With the sport of triathlon booming within the Asia Pacific region, athletes are keen for more events that will allow them to race across all distances from Sprints through to Iron distance. For most, participation at an inaugural event (especially in Asia) is always met with concern as competitors wonder what the conditions will be like, will the roads be safe and closed to traffic, what will the aid stations provide and most importantly, will I get a finishers medal and T-shirt.
Athletes who signed up for the first ever 5150 sanctioned by the WTC in Subic Bay, Philippines on the weekend had nothing to worry about. Organised by Sunrise Events, the same group that for the past 3 years has brought us the very popular Cobra Energy Drink IM 70.3 Philippines (this year it sold out quickly yet again with an overflowing waitlist in the hundreds), the inaugural race attracted 600 competitors.
Article by Nicole Gallagher – BPM Sport
Fred Uytengsu, president and CEO of Alaska Milk Corp and a key player is getting the race off the ground said at the press conference, “We looked at the different landscapes for locations and considered what Subic has. It’s enclosed, safe and fully-maintained. Subic is a fenced and gated community. Very secure. And it’s one of the very few places in the Philippines where people follow the stop signs.”
The event was held within the former US Naval Base at the Subic Bay Freeport Zone approximately 1 hour drive from Diosdado Macapagal International Airport (Clark Airport) or 4 hours from Manila. Within walking distance of the main hotels are ample new shopping centres, restaurants and café’s to ensure you stay well fed, hydrated and entertained – think Starbucks, TGIF’s, Dunkin Donut and many other “safe and clean” western outlets.
The race commenced at 6.30am with a mass deep water start. Athletes then followed a lane rope through the flat calm water to the exit at Hands Beach to a roaring crowd. The organizers had managed to get a great atmosphere going that many events in the region can only wish for. First out of the water was Hungarian Csaba Kuttor in a time of 17:57 followed closely by Aussies Ben Allen and Dave Dellow. Brit Jacqui Slack was the first female out in 19:57 with Aussie Belinda Granger in chase mode.
The run to transition was long to test competitors out but once on the bike athletes headed onto the tarmac of the Subic Bay International Airport runway which has been closed especially for the event. Abu Dhabi has the Grand Prix circuit and Subic Bay 5150 has a runway that has been used by AirForce One.
After the long flat runway, athletes made their way over 3 tough hills (with a few monkey sightings along the way) before riding around Subic Bay and into the Subic Bay Exhibition and Convention Centre (SBECC). It was on the hills that female swim leader Slack endured 2 flats after being passed by Aussie Belinda Granger who went on to win the race in 2:22:35.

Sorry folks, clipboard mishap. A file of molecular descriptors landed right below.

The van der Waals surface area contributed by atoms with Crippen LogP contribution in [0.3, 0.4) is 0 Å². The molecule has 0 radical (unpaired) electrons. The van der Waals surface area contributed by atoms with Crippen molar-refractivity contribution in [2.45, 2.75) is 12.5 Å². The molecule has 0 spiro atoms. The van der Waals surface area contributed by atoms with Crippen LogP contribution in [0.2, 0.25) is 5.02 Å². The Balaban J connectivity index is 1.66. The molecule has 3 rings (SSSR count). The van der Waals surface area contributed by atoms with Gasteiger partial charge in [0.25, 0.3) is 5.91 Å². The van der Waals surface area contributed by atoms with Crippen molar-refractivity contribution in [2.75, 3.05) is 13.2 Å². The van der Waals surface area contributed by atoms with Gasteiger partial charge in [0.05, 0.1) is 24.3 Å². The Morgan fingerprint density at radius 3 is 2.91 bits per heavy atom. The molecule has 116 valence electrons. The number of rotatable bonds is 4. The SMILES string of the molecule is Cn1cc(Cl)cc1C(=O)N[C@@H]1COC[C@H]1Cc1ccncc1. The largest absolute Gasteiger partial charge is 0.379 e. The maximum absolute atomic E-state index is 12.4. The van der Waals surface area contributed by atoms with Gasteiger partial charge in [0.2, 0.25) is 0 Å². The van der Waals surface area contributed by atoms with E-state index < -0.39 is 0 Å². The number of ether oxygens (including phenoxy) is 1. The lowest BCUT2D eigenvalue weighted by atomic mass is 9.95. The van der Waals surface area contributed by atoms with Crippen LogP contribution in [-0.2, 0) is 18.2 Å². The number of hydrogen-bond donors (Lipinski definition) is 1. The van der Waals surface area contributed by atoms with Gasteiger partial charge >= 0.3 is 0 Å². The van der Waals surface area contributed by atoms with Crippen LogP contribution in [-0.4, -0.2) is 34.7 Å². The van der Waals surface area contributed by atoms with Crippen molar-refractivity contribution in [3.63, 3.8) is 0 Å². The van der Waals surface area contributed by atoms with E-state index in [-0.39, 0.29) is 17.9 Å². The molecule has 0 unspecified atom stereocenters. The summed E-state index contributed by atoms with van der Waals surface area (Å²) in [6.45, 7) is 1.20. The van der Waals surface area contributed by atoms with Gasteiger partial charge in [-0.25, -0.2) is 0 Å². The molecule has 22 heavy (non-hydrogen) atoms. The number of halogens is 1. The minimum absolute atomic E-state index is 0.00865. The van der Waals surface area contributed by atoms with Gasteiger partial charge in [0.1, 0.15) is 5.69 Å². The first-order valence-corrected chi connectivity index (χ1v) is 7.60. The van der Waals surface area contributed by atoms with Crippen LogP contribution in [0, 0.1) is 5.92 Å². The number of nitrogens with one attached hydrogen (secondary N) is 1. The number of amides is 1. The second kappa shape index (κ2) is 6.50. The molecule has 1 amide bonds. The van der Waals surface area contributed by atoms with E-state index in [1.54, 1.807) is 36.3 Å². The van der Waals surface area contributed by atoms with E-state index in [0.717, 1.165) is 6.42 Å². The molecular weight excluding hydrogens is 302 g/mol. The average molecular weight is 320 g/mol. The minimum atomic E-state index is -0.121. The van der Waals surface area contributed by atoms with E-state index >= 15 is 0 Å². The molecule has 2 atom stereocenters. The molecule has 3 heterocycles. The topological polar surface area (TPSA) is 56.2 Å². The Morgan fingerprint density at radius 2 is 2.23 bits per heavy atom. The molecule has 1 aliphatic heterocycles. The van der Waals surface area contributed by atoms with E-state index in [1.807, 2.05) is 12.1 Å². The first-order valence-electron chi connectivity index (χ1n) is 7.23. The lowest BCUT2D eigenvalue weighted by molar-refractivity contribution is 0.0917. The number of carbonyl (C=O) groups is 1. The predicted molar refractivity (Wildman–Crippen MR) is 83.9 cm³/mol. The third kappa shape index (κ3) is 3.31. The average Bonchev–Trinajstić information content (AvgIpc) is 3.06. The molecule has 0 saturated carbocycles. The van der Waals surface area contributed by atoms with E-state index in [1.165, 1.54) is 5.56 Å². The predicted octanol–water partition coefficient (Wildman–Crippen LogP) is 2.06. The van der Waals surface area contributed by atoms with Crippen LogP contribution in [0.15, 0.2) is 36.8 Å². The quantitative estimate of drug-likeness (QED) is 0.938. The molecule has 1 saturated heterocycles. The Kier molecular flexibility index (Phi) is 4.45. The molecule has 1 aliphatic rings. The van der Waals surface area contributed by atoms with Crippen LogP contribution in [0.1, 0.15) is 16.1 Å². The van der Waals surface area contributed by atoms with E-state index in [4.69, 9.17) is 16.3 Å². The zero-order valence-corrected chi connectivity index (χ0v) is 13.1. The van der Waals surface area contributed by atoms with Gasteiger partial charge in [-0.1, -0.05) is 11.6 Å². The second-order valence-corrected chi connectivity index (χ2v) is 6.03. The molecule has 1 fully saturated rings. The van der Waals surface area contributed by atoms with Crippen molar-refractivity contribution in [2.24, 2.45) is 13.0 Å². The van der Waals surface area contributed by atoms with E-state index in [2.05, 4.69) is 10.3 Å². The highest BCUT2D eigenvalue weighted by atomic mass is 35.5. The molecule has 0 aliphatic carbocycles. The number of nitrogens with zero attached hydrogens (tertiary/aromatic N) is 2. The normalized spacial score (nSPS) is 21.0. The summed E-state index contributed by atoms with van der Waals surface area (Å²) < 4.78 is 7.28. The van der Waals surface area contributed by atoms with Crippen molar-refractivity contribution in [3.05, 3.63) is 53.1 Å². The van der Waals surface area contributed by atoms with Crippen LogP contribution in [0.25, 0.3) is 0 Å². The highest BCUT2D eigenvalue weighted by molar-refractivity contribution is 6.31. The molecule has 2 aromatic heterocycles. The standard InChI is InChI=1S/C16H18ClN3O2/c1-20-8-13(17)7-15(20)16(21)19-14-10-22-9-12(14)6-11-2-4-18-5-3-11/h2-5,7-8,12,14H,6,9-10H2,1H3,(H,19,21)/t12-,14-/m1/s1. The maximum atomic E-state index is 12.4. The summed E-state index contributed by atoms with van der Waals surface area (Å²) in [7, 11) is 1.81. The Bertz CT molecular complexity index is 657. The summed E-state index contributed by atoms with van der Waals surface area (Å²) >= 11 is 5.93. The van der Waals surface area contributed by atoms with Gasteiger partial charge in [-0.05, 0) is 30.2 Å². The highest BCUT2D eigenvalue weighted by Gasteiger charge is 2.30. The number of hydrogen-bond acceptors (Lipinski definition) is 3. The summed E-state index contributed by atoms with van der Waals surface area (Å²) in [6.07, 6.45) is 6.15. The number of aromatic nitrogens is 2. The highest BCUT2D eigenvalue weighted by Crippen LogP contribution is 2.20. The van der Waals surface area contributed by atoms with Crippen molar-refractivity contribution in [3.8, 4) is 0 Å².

Out onto the run, participants ran on a flat unprotected course where the rising heat of the day was starting to beat down – thank goodness aid stations were frequent and well stocked. Even the golf course provided limited shade. It was then back to the SBECC for a run down the finish chute with Dellow crossing the line first in a time of 2:03:03 followed closely by 3 times Olympian Csaba Kuttor in 2:03:27 and X-Terra’s first Asia Pacific Triple crown champion Allen in 2:04:43.
Once finished, athletes made their way to the recovery area which was quite possibly the best experienced so far by the author. There were ample massage therapists to ensure there was no wait for a post-race rub down and the ice filled wading pools were enjoyed by most with a complimentary beer in hand. With Alaska Milk being a major sponsor, there was also no shortage of chocolate milk (proven to be one of the best recovery drinks by the way) or hot dogs to go around!! The usual fruit and cookies were also on hand for those so inclined….but it is hard to pass up a beer and a hot dog right?
The lunchtime awards ceremony provided an opportunity for not just the fastest overall athletes to win prizes but the fastest individual swimmer, biker and runner too. We must not forget to mention those with the best bodies also took home a swag of goodies – unfortunately, it was not my year this year. Skipping the champagne, it was race winners Granger and Dellow who showered their competition in a milk bath. You had to be there.
When we hear of many race organizers failing to get competitors involved and bring a fun spirit to a race from start to finish it truly was refreshing to see the Philippines crowd getting right into the swing of things thanks to some great organizers and sponsors that think outside the box. Aside from the fun and lighthearted side, the awards ceremony was also an opportunity to highlight an extra special group of people who raced in the relay event with the team consisting of a one-legged swimmer, one-foot cyclist and one-armed runner – truly inspiring to see.
So with the first 5150 in the Philippines wrapped up, it is safe to say that it was a successful event and one enjoyed by all. When Trizone spoke to Uytengsu in the wading pool post-race he told us “my vision is to organize a race that is for the athletes and to give them the best possible experience. It is not about having hundreds of athletes out on the course to make lots of money, but to ensure those that do turn up are well looked after and have a good time so they want to come back year after year”. With a contract in place for the event to be held for another 2 years, looks like we will be returning next year and we suggest many of Trizone readers do the same.
Check out www.youtube.com/watch?v=GisGqews1fs&feature=youtu.be to see some of the action unfold in the Philippines.